Updated from 4:06 p.m. EDT
An Illinois judge lowered the size of a bond that
must post to appeal a $10 billion judgment it faces, sparing its Philip Morris USA unit a possible bankruptcy filing.
Madison County Circuit Court Judge Nicholas Byron ordered the company to put a $6 billion term note -- roughly half the size of the bond initially sought -- into escrow. The money is needed to secure plaintiffs in a class-action suit over "light" cigarettes Philip Morris lost last month. Altria will also have to pay an additional $800 million in four installments to secure the appeal.
"It's a viable solution to a really difficult situation," said William Ohlmeyer, Philip Morris's general counsel, in a televised interview. "It allows us to proceed with the appeal of this case without being distracted by some of the other issues and uncertainty."
Philip Morris can't appeal the new bond requirement, and agreed to not challenge Illinois' current bonding law, according to wire reports. Philip Morris had warned in the past that a $12 billion bond could force it into bankruptcy.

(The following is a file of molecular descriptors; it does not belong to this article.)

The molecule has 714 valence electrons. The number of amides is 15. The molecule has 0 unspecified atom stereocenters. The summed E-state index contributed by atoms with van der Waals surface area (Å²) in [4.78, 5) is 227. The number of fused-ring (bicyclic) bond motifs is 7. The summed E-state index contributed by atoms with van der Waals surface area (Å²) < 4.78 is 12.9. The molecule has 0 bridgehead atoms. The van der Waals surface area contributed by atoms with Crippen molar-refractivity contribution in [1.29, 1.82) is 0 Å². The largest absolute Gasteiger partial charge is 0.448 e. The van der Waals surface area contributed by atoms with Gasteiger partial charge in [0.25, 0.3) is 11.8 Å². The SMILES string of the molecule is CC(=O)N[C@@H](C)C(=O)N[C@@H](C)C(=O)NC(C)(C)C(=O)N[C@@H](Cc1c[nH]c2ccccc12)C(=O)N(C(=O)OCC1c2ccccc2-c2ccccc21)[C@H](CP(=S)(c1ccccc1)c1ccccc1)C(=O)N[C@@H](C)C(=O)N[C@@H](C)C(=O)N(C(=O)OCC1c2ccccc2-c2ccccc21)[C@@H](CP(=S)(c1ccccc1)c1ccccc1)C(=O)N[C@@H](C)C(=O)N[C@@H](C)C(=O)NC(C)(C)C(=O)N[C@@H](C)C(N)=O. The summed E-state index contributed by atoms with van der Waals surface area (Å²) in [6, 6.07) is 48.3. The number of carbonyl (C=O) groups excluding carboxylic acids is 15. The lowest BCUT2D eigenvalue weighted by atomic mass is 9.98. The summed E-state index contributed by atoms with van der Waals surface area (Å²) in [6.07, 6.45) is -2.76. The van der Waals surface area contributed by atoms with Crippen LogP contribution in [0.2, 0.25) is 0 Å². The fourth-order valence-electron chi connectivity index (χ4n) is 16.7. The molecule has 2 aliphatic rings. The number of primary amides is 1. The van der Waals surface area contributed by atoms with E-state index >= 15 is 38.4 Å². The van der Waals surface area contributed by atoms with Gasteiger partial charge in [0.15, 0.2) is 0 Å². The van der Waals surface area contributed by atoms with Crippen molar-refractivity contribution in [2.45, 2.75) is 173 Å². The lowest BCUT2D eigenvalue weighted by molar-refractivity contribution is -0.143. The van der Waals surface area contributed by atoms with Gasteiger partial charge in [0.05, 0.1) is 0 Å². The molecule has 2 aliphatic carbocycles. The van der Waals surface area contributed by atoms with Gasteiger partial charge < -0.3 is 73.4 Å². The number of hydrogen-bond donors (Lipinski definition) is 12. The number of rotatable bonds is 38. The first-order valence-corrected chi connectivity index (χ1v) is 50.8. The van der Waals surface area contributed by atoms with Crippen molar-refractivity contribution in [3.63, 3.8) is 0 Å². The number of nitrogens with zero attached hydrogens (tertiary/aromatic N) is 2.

"This certainly at the minimum buys time in terms of no immediate downgrade of credit, and obviously they won't be having to declare bankruptcy," said Jonathan Leinster, an analyst with UBS Warburg. "I think getting to a position of appeal is a level of comfort; they have been there before and have prevailed."
Altria had also said the bonding requirement threatened its ability to meet a $2.6 billion payment due April 15 as part of its 1998 tobacco settlement with the states. The company said Monday that it will make its payment on schedule.
"I see no reason to be concerned about municipalities ability to pay any bonds issued on the basis of tobacco revenues," said Phillip Smith, managing director at Banc of America Securities and a member of the Municipal Securities Rulemaking Board. "The ratings of existing bonds should not be affected."
The shares ended up 89 cents, or 2.9%, to $31.48.